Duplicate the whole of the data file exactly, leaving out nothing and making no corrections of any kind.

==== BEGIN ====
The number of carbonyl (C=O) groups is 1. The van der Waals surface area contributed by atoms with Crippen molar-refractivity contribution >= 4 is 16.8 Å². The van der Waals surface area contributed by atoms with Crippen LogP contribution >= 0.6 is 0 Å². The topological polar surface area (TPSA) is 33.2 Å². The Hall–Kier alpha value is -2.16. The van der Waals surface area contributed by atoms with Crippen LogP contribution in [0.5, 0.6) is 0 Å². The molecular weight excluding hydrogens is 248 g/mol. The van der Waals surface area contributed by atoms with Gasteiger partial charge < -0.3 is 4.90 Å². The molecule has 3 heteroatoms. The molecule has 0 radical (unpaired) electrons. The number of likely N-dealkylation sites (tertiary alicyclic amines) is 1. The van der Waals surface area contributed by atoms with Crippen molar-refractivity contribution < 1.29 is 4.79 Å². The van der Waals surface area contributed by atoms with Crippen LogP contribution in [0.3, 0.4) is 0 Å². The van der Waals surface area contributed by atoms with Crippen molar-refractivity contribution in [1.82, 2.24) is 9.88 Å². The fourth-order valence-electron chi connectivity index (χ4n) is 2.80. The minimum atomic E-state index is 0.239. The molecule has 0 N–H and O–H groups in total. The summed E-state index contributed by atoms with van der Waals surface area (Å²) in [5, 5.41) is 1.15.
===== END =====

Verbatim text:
The number of carbonyl (C=O) groups is 1. The van der Waals surface area contributed by atoms with Crippen molar-refractivity contribution >= 4 is 16.8 Å². The van der Waals surface area contributed by atoms with Crippen LogP contribution >= 0.6 is 0 Å². The topological polar surface area (TPSA) is 33.2 Å². The Hall–Kier alpha value is -2.16. The van der Waals surface area contributed by atoms with Crippen LogP contribution in [0.5, 0.6) is 0 Å². The molecular weight excluding hydrogens is 248 g/mol. The van der Waals surface area contributed by atoms with Gasteiger partial charge < -0.3 is 4.90 Å². The molecule has 3 heteroatoms. The molecule has 0 radical (unpaired) electrons. The number of likely N-dealkylation sites (tertiary alicyclic amines) is 1. The van der Waals surface area contributed by atoms with Crippen molar-refractivity contribution < 1.29 is 4.79 Å². The van der Waals surface area contributed by atoms with Crippen LogP contribution in [0.3, 0.4) is 0 Å². The van der Waals surface area contributed by atoms with Crippen molar-refractivity contribution in [1.82, 2.24) is 9.88 Å². The fourth-order valence-electron chi connectivity index (χ4n) is 2.80. The minimum atomic E-state index is 0.239. The molecule has 0 N–H and O–H groups in total. The summed E-state index contributed by atoms with van der Waals surface area (Å²) in [5, 5.41) is 1.15.